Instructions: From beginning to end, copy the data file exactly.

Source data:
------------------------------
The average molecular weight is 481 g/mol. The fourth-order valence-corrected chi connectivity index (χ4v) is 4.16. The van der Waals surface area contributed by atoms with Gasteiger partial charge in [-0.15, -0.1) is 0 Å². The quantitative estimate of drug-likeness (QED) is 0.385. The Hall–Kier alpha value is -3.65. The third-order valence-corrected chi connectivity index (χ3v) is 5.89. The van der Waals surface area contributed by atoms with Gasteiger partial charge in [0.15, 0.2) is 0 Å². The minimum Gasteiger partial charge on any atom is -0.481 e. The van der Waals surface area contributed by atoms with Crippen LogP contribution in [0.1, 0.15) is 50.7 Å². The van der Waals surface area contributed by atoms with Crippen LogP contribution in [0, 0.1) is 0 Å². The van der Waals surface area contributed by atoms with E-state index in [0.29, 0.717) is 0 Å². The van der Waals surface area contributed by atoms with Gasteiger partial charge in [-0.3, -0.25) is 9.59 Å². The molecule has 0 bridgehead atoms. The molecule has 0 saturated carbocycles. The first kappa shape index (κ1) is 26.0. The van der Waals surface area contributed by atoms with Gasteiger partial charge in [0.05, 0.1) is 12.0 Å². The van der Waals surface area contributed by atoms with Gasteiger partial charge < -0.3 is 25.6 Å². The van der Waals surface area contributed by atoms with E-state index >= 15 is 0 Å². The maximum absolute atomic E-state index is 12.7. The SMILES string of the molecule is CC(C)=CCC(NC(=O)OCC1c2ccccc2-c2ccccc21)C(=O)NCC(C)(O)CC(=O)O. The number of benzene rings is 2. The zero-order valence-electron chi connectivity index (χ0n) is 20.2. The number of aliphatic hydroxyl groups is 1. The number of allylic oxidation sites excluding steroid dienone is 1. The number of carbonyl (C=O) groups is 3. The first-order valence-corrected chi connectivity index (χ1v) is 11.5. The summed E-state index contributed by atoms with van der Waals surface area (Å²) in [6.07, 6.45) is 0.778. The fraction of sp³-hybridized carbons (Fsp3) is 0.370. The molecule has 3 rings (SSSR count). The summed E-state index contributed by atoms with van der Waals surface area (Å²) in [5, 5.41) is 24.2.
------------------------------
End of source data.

The average molecular weight is 481 g/mol. The fourth-order valence-corrected chi connectivity index (χ4v) is 4.16. The van der Waals surface area contributed by atoms with Gasteiger partial charge in [-0.15, -0.1) is 0 Å². The quantitative estimate of drug-likeness (QED) is 0.385. The Hall–Kier alpha value is -3.65. The third-order valence-corrected chi connectivity index (χ3v) is 5.89. The van der Waals surface area contributed by atoms with Gasteiger partial charge in [0.15, 0.2) is 0 Å². The minimum Gasteiger partial charge on any atom is -0.481 e. The van der Waals surface area contributed by atoms with Crippen LogP contribution in [0.1, 0.15) is 50.7 Å². The van der Waals surface area contributed by atoms with Crippen LogP contribution in [0, 0.1) is 0 Å². The van der Waals surface area contributed by atoms with E-state index in [0.29, 0.717) is 0 Å². The van der Waals surface area contributed by atoms with Gasteiger partial charge in [-0.3, -0.25) is 9.59 Å². The molecule has 0 bridgehead atoms. The molecule has 0 saturated carbocycles. The first kappa shape index (κ1) is 26.0. The van der Waals surface area contributed by atoms with Gasteiger partial charge in [0.05, 0.1) is 12.0 Å². The van der Waals surface area contributed by atoms with Gasteiger partial charge < -0.3 is 25.6 Å². The van der Waals surface area contributed by atoms with E-state index >= 15 is 0 Å². The maximum absolute atomic E-state index is 12.7. The SMILES string of the molecule is CC(C)=CCC(NC(=O)OCC1c2ccccc2-c2ccccc21)C(=O)NCC(C)(O)CC(=O)O. The number of benzene rings is 2. The zero-order valence-electron chi connectivity index (χ0n) is 20.2. The number of aliphatic hydroxyl groups is 1. The number of allylic oxidation sites excluding steroid dienone is 1. The number of carbonyl (C=O) groups is 3. The first-order valence-corrected chi connectivity index (χ1v) is 11.5. The summed E-state index contributed by atoms with van der Waals surface area (Å²) in [6.07, 6.45) is 0.778. The fraction of sp³-hybridized carbons (Fsp3) is 0.370. The molecule has 3 rings (SSSR count). The summed E-state index contributed by atoms with van der Waals surface area (Å²) in [5, 5.41) is 24.2.